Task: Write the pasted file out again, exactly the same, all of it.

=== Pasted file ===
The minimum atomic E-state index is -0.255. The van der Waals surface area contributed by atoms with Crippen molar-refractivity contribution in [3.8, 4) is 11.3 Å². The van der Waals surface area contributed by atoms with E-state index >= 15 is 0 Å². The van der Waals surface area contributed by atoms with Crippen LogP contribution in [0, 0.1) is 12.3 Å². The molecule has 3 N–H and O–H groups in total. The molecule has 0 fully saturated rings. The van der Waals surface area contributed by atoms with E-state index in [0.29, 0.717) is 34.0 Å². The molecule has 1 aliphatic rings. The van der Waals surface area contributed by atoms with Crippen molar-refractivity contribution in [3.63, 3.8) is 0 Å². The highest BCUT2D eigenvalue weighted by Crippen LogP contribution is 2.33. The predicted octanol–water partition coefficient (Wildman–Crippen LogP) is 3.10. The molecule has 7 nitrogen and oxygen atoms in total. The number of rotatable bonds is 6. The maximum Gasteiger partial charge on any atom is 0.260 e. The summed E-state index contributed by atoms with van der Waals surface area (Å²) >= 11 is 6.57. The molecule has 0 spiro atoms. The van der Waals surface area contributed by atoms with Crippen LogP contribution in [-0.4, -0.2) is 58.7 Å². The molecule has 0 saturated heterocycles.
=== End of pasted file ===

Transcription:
The minimum atomic E-state index is -0.255. The van der Waals surface area contributed by atoms with Crippen molar-refractivity contribution in [3.8, 4) is 11.3 Å². The van der Waals surface area contributed by atoms with E-state index >= 15 is 0 Å². The van der Waals surface area contributed by atoms with Crippen LogP contribution in [0, 0.1) is 12.3 Å². The molecule has 3 N–H and O–H groups in total. The molecule has 0 fully saturated rings. The van der Waals surface area contributed by atoms with E-state index in [0.29, 0.717) is 34.0 Å². The molecule has 1 aliphatic rings. The van der Waals surface area contributed by atoms with Crippen molar-refractivity contribution in [3.63, 3.8) is 0 Å². The highest BCUT2D eigenvalue weighted by Crippen LogP contribution is 2.33. The predicted octanol–water partition coefficient (Wildman–Crippen LogP) is 3.10. The molecule has 7 nitrogen and oxygen atoms in total. The number of rotatable bonds is 6. The maximum Gasteiger partial charge on any atom is 0.260 e. The summed E-state index contributed by atoms with van der Waals surface area (Å²) >= 11 is 6.57. The molecule has 0 spiro atoms. The van der Waals surface area contributed by atoms with Crippen LogP contribution in [-0.4, -0.2) is 58.7 Å². The molecule has 0 saturated heterocycles.